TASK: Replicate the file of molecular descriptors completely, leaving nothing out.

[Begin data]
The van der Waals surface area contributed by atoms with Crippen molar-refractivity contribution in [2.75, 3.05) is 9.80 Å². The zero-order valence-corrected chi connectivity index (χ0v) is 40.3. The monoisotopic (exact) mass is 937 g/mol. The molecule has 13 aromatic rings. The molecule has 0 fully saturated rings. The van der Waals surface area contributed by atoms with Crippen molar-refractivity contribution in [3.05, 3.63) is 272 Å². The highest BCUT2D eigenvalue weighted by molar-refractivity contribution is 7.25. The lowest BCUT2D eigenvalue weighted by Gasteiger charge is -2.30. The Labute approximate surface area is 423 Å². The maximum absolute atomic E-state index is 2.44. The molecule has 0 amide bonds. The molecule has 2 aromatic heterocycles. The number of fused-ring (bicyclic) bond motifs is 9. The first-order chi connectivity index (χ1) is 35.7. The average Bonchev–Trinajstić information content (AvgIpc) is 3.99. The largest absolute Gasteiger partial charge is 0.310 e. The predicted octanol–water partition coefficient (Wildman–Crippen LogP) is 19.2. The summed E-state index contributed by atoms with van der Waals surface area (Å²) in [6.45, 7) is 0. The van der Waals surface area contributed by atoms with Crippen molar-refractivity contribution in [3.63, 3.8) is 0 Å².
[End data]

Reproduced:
The van der Waals surface area contributed by atoms with Crippen molar-refractivity contribution in [2.75, 3.05) is 9.80 Å². The zero-order valence-corrected chi connectivity index (χ0v) is 40.3. The monoisotopic (exact) mass is 937 g/mol. The molecule has 13 aromatic rings. The molecule has 0 fully saturated rings. The van der Waals surface area contributed by atoms with Crippen molar-refractivity contribution in [3.05, 3.63) is 272 Å². The highest BCUT2D eigenvalue weighted by molar-refractivity contribution is 7.25. The lowest BCUT2D eigenvalue weighted by Gasteiger charge is -2.30. The Labute approximate surface area is 423 Å². The maximum absolute atomic E-state index is 2.44. The molecule has 0 amide bonds. The molecule has 2 aromatic heterocycles. The number of fused-ring (bicyclic) bond motifs is 9. The first-order chi connectivity index (χ1) is 35.7. The average Bonchev–Trinajstić information content (AvgIpc) is 3.99. The largest absolute Gasteiger partial charge is 0.310 e. The predicted octanol–water partition coefficient (Wildman–Crippen LogP) is 19.2. The summed E-state index contributed by atoms with van der Waals surface area (Å²) in [6.45, 7) is 0. The van der Waals surface area contributed by atoms with Crippen molar-refractivity contribution in [3.63, 3.8) is 0 Å².